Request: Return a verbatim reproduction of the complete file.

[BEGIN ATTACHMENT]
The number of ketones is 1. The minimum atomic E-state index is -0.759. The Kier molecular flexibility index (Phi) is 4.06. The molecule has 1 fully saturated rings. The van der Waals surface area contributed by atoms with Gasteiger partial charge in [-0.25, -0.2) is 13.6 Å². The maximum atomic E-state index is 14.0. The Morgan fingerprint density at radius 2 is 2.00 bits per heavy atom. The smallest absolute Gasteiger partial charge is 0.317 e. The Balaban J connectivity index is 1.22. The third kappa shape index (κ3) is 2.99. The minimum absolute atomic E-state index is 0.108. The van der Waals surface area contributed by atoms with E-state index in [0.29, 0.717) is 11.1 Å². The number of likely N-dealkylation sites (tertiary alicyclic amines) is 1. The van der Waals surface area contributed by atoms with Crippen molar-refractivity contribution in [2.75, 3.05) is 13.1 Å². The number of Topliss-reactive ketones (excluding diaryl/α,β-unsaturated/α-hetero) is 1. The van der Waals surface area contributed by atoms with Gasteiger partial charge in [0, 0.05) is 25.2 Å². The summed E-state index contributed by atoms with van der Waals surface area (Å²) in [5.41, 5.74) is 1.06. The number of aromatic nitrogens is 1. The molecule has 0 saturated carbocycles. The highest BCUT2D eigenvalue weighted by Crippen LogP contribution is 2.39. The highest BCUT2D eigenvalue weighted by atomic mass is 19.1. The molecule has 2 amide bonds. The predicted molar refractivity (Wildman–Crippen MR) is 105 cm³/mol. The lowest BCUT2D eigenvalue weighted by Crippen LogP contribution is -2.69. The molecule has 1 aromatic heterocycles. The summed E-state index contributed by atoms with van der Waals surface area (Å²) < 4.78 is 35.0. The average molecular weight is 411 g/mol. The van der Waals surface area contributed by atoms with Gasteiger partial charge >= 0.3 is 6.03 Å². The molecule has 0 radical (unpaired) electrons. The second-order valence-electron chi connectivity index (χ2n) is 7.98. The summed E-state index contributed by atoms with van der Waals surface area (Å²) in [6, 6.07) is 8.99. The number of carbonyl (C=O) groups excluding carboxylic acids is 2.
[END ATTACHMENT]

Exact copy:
The number of ketones is 1. The minimum atomic E-state index is -0.759. The Kier molecular flexibility index (Phi) is 4.06. The molecule has 1 fully saturated rings. The van der Waals surface area contributed by atoms with Gasteiger partial charge in [-0.25, -0.2) is 13.6 Å². The maximum atomic E-state index is 14.0. The Morgan fingerprint density at radius 2 is 2.00 bits per heavy atom. The smallest absolute Gasteiger partial charge is 0.317 e. The Balaban J connectivity index is 1.22. The third kappa shape index (κ3) is 2.99. The minimum absolute atomic E-state index is 0.108. The van der Waals surface area contributed by atoms with E-state index in [0.29, 0.717) is 11.1 Å². The number of likely N-dealkylation sites (tertiary alicyclic amines) is 1. The van der Waals surface area contributed by atoms with Crippen molar-refractivity contribution in [2.75, 3.05) is 13.1 Å². The number of Topliss-reactive ketones (excluding diaryl/α,β-unsaturated/α-hetero) is 1. The van der Waals surface area contributed by atoms with Gasteiger partial charge in [0, 0.05) is 25.2 Å². The summed E-state index contributed by atoms with van der Waals surface area (Å²) in [5.41, 5.74) is 1.06. The number of aromatic nitrogens is 1. The molecule has 0 saturated carbocycles. The highest BCUT2D eigenvalue weighted by Crippen LogP contribution is 2.39. The highest BCUT2D eigenvalue weighted by atomic mass is 19.1. The molecule has 2 amide bonds. The predicted molar refractivity (Wildman–Crippen MR) is 105 cm³/mol. The lowest BCUT2D eigenvalue weighted by Crippen LogP contribution is -2.69. The molecule has 1 aromatic heterocycles. The summed E-state index contributed by atoms with van der Waals surface area (Å²) < 4.78 is 35.0. The average molecular weight is 411 g/mol. The van der Waals surface area contributed by atoms with Gasteiger partial charge >= 0.3 is 6.03 Å². The molecule has 0 radical (unpaired) electrons. The second-order valence-electron chi connectivity index (χ2n) is 7.98. The summed E-state index contributed by atoms with van der Waals surface area (Å²) in [6, 6.07) is 8.99. The number of carbonyl (C=O) groups excluding carboxylic acids is 2.